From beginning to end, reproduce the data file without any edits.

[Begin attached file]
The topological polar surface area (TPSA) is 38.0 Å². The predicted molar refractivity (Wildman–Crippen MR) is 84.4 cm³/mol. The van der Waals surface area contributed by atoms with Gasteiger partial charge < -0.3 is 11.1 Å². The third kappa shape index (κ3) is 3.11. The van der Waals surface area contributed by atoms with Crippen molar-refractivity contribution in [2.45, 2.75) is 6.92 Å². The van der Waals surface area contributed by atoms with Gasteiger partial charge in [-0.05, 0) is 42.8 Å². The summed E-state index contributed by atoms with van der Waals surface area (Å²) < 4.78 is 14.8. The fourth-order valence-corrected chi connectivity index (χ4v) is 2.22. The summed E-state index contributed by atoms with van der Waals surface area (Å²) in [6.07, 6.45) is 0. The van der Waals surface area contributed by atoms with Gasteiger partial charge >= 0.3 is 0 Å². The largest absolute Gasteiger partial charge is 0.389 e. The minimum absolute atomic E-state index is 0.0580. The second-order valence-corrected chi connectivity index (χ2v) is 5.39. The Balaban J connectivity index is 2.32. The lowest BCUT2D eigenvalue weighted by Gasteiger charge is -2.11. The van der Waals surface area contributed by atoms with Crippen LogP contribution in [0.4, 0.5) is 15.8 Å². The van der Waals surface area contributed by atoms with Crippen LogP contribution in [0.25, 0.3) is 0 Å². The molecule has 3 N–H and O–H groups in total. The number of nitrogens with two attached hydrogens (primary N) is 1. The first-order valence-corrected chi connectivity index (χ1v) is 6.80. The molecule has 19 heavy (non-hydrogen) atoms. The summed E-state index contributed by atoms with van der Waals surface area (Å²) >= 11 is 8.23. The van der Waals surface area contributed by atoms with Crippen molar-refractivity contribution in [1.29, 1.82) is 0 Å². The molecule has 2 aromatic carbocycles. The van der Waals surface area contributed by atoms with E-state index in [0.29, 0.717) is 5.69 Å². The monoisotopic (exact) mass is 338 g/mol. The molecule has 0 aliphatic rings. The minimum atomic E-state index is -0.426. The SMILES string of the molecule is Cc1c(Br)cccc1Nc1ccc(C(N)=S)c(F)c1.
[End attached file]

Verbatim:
The topological polar surface area (TPSA) is 38.0 Å². The predicted molar refractivity (Wildman–Crippen MR) is 84.4 cm³/mol. The van der Waals surface area contributed by atoms with Gasteiger partial charge < -0.3 is 11.1 Å². The third kappa shape index (κ3) is 3.11. The van der Waals surface area contributed by atoms with Crippen molar-refractivity contribution in [2.45, 2.75) is 6.92 Å². The van der Waals surface area contributed by atoms with Gasteiger partial charge in [-0.05, 0) is 42.8 Å². The summed E-state index contributed by atoms with van der Waals surface area (Å²) < 4.78 is 14.8. The fourth-order valence-corrected chi connectivity index (χ4v) is 2.22. The summed E-state index contributed by atoms with van der Waals surface area (Å²) in [6.07, 6.45) is 0. The van der Waals surface area contributed by atoms with Gasteiger partial charge >= 0.3 is 0 Å². The largest absolute Gasteiger partial charge is 0.389 e. The minimum absolute atomic E-state index is 0.0580. The second-order valence-corrected chi connectivity index (χ2v) is 5.39. The Balaban J connectivity index is 2.32. The lowest BCUT2D eigenvalue weighted by Gasteiger charge is -2.11. The van der Waals surface area contributed by atoms with Crippen LogP contribution in [0.4, 0.5) is 15.8 Å². The van der Waals surface area contributed by atoms with Crippen LogP contribution in [0.25, 0.3) is 0 Å². The molecule has 3 N–H and O–H groups in total. The number of nitrogens with two attached hydrogens (primary N) is 1. The first-order valence-corrected chi connectivity index (χ1v) is 6.80. The molecule has 19 heavy (non-hydrogen) atoms. The summed E-state index contributed by atoms with van der Waals surface area (Å²) >= 11 is 8.23. The van der Waals surface area contributed by atoms with Crippen molar-refractivity contribution in [1.29, 1.82) is 0 Å². The molecule has 2 aromatic carbocycles. The van der Waals surface area contributed by atoms with E-state index in [0.29, 0.717) is 5.69 Å². The monoisotopic (exact) mass is 338 g/mol. The molecule has 0 aliphatic rings. The minimum atomic E-state index is -0.426. The SMILES string of the molecule is Cc1c(Br)cccc1Nc1ccc(C(N)=S)c(F)c1.